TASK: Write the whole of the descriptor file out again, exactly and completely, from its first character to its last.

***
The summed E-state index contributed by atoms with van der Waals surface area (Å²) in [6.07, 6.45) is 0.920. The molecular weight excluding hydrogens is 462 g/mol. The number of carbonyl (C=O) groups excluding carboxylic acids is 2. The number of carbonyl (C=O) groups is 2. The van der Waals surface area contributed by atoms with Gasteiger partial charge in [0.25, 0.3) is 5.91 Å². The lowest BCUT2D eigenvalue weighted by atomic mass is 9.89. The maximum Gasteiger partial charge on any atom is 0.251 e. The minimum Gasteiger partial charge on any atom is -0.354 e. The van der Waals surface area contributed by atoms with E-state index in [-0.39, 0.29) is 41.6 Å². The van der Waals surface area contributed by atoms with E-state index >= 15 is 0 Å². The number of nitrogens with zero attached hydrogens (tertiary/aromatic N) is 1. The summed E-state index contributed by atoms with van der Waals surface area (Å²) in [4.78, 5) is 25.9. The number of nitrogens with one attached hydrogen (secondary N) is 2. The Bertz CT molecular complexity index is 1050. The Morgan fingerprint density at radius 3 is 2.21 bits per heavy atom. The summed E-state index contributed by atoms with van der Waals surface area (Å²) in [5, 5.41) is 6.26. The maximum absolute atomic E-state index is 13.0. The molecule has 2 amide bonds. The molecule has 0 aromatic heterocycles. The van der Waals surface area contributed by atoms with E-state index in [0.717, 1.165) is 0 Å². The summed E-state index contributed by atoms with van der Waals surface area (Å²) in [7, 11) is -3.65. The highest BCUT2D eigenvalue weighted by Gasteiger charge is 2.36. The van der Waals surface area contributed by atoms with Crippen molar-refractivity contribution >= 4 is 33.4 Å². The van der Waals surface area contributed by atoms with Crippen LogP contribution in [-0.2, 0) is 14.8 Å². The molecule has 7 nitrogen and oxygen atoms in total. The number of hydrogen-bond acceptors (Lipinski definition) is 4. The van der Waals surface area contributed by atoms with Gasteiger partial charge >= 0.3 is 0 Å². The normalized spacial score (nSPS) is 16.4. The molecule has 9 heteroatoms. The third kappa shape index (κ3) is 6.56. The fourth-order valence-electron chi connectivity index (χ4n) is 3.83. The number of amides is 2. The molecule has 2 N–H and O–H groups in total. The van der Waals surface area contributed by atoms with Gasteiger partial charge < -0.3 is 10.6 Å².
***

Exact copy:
The summed E-state index contributed by atoms with van der Waals surface area (Å²) in [6.07, 6.45) is 0.920. The molecular weight excluding hydrogens is 462 g/mol. The number of carbonyl (C=O) groups excluding carboxylic acids is 2. The number of carbonyl (C=O) groups is 2. The van der Waals surface area contributed by atoms with Gasteiger partial charge in [0.25, 0.3) is 5.91 Å². The lowest BCUT2D eigenvalue weighted by atomic mass is 9.89. The maximum Gasteiger partial charge on any atom is 0.251 e. The minimum Gasteiger partial charge on any atom is -0.354 e. The van der Waals surface area contributed by atoms with E-state index in [-0.39, 0.29) is 41.6 Å². The van der Waals surface area contributed by atoms with E-state index >= 15 is 0 Å². The number of nitrogens with zero attached hydrogens (tertiary/aromatic N) is 1. The summed E-state index contributed by atoms with van der Waals surface area (Å²) in [4.78, 5) is 25.9. The number of nitrogens with one attached hydrogen (secondary N) is 2. The Bertz CT molecular complexity index is 1050. The Morgan fingerprint density at radius 3 is 2.21 bits per heavy atom. The summed E-state index contributed by atoms with van der Waals surface area (Å²) in [5, 5.41) is 6.26. The maximum absolute atomic E-state index is 13.0. The molecule has 2 amide bonds. The molecule has 0 aromatic heterocycles. The van der Waals surface area contributed by atoms with E-state index in [0.717, 1.165) is 0 Å². The summed E-state index contributed by atoms with van der Waals surface area (Å²) in [7, 11) is -3.65. The highest BCUT2D eigenvalue weighted by Gasteiger charge is 2.36. The van der Waals surface area contributed by atoms with Crippen molar-refractivity contribution >= 4 is 33.4 Å². The van der Waals surface area contributed by atoms with Crippen LogP contribution in [-0.2, 0) is 14.8 Å². The molecule has 7 nitrogen and oxygen atoms in total. The number of hydrogen-bond acceptors (Lipinski definition) is 4. The van der Waals surface area contributed by atoms with Gasteiger partial charge >= 0.3 is 0 Å². The normalized spacial score (nSPS) is 16.4. The molecule has 9 heteroatoms. The third kappa shape index (κ3) is 6.56. The fourth-order valence-electron chi connectivity index (χ4n) is 3.83. The number of amides is 2. The molecule has 2 N–H and O–H groups in total. The van der Waals surface area contributed by atoms with Gasteiger partial charge < -0.3 is 10.6 Å².